One bright tick though is the ride. McLaren, as a UK-based company, really seems to know its stuff about the UK’s abysmal roads and for the most part it shows on the 570S. Rough stuff doesn’t seem to faze it at all. Nor do motorways, where it will happily sit on cruise and return 30mpg (Imperial).
But you don’t buy £150k of supercar to muck about in town or dawdle on motorways. You get it for the bits between towns. Set the car’s rather complex drive mode system to Sport (not Race. Ever), aim it at the horizon and it becomes money well spent.
Quick doesn’t really cover it. The 570S gets across open moorland road like an RAF Typhoon on a training run. It’s good enough in Normal mode, but set to Sport it seems to have a much keener turn-in. The steering in general is phenomenal — and Porsche take note, McLaren has retained an electrohydraulic setup — and there’s such a level of lateral grip that you barely even need bother the carbon-ceramic brakes.
Nobody should ever be able to exceed the dry grip the car has to offer. We’ll concede that, here in the UK at least, dry isn’t a default state and four-wheel drive machines will leave the 570S far behind in less ideal conditions. Otherwise, the McLaren is among the quickest ways to cover any given road. Beware of putting too much luggage in the frunk though, as this can get the 570S bottoming out under braking on bumpy roads.
What about the kit?
There’s two different cars here too.
Thanks to a few visits to the options list, our car is rather lavish. We’ve got an upgraded Bowers & Wilkins sound system, extended leather pack, reverse parking camera (with those irritating front parking sensors), a sports exhaust with black finish, the McLaren Designer seats and lashings of orange everywhere.
In fact, through the MSO (McLaren Special Operations) program, you can spend as much as you want to get the 570S looking just how you want.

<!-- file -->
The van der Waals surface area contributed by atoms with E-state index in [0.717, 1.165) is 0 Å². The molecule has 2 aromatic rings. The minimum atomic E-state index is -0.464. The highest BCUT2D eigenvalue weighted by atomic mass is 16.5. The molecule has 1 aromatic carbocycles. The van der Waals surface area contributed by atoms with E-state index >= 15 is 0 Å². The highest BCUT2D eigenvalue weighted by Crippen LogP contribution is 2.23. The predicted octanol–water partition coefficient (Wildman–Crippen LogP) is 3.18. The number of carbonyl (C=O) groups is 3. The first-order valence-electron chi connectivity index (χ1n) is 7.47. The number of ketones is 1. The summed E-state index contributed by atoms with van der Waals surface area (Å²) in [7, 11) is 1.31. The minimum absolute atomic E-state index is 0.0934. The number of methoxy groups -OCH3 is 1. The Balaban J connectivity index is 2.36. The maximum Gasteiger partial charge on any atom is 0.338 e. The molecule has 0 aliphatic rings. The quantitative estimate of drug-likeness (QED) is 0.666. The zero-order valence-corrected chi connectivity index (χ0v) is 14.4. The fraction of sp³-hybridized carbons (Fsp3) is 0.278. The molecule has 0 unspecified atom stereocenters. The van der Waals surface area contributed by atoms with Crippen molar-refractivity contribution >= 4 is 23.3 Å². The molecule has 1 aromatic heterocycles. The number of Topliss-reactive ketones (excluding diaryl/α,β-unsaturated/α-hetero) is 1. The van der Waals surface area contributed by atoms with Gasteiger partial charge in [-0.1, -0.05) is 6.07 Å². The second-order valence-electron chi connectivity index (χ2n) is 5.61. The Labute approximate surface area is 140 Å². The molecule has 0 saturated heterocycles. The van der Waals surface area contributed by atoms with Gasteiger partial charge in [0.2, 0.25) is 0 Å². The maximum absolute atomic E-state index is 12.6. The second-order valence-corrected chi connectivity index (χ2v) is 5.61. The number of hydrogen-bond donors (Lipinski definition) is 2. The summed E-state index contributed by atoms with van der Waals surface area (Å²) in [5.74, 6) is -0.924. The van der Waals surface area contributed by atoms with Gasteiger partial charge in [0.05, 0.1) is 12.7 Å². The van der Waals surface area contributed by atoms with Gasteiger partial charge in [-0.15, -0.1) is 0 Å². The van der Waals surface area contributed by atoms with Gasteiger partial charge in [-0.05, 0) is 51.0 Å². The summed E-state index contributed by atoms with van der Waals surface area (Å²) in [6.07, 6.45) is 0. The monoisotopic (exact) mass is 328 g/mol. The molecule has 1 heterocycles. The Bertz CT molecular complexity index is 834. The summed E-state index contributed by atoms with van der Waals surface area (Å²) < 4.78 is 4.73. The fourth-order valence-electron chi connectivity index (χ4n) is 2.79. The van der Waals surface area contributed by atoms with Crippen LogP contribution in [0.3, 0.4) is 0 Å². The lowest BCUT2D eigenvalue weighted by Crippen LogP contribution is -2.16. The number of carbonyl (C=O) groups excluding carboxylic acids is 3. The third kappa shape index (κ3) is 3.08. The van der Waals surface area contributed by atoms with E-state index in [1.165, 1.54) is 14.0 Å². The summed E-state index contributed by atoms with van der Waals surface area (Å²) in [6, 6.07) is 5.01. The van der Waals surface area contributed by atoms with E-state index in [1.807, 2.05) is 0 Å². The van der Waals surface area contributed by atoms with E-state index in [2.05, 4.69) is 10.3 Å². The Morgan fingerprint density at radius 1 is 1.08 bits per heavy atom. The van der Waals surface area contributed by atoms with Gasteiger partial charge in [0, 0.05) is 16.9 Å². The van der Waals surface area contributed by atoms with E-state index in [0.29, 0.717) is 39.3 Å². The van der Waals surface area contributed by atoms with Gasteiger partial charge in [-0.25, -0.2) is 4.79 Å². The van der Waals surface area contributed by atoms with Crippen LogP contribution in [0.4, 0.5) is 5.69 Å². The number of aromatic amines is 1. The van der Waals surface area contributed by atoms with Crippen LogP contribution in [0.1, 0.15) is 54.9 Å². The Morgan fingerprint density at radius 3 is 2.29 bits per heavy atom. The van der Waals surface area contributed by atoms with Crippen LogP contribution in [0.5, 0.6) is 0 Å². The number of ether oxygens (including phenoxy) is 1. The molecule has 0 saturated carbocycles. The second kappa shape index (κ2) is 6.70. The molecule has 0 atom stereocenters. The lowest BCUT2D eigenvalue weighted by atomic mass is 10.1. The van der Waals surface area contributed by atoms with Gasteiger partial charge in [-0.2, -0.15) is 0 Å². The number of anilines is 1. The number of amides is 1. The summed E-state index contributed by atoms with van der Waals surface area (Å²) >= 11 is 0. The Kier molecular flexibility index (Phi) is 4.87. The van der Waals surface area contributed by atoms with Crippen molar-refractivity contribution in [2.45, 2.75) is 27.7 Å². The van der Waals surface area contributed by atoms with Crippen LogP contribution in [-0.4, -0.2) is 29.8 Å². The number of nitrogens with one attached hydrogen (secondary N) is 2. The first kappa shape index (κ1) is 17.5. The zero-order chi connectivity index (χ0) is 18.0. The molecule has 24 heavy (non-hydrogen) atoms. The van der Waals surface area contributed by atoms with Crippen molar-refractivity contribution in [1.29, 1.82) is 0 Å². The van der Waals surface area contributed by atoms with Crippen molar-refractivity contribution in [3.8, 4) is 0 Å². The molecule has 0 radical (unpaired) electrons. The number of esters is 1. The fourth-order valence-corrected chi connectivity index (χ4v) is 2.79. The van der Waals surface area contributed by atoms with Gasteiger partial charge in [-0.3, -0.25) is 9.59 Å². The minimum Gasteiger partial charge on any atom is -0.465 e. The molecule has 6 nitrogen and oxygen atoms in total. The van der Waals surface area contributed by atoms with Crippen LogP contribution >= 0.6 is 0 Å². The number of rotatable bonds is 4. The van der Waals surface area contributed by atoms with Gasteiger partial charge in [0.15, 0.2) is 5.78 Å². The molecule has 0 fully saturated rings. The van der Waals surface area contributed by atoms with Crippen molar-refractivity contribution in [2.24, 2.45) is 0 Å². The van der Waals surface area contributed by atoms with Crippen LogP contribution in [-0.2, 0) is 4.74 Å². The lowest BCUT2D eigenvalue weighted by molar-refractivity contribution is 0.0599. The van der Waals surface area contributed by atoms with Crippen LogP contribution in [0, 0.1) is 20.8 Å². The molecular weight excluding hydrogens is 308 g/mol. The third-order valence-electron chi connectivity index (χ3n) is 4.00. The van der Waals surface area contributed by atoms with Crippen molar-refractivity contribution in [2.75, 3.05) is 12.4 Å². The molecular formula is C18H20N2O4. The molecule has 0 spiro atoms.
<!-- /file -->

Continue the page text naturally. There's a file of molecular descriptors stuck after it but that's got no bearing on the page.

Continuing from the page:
However, should you not want to spend the thick end of £200,000 on a fully kitted-out car, the regular 570S is pretty much a complete package. Climate control is standard, as are the automatic LED headlights. Also standard is the seven-inch, portrait-mount touchscreen in the floating center stack. This is where the other half of the car’s personality kicks in.
The infotainment system contains DAB radio (or Sirius in the USA), satellite navigation, a WiFi hotspot, Bluetooth audio and phone connectivity and even the car’s entire user manual. So far so good, right? What if you can’t actually use it?
McLaren uses an Android/Parrot-based system called IRIS, and it verges on incomprehensible. Imagine the least intuitive user interface you’ve ever encountered, and then imagine having it explained to you in Welsh by a Navajo wind-talker.
I was prepared. I’d previously driven a 570S in which some wag had set the clock (one of the three clocks, all of which read a different time) to January 1st 1970. This resulted in the car claiming it was overdue a service by 37,000 days. I’m enough of a nerd to know that this is the start date of Unix time, and the date computers will sometimes claim if they get confused about the time. Knowing that I’m that level of nerd, it took me nearly half a day to work out how to change that clock.
Despite my preparedness, it still took me 20 minutes to input my home address into the navigation system. The system also features one of the worst reversing cameras we’ve ever seen, with a tiny video image stuck landscape into the center of the screen, and graphics overlaid from Asteroids.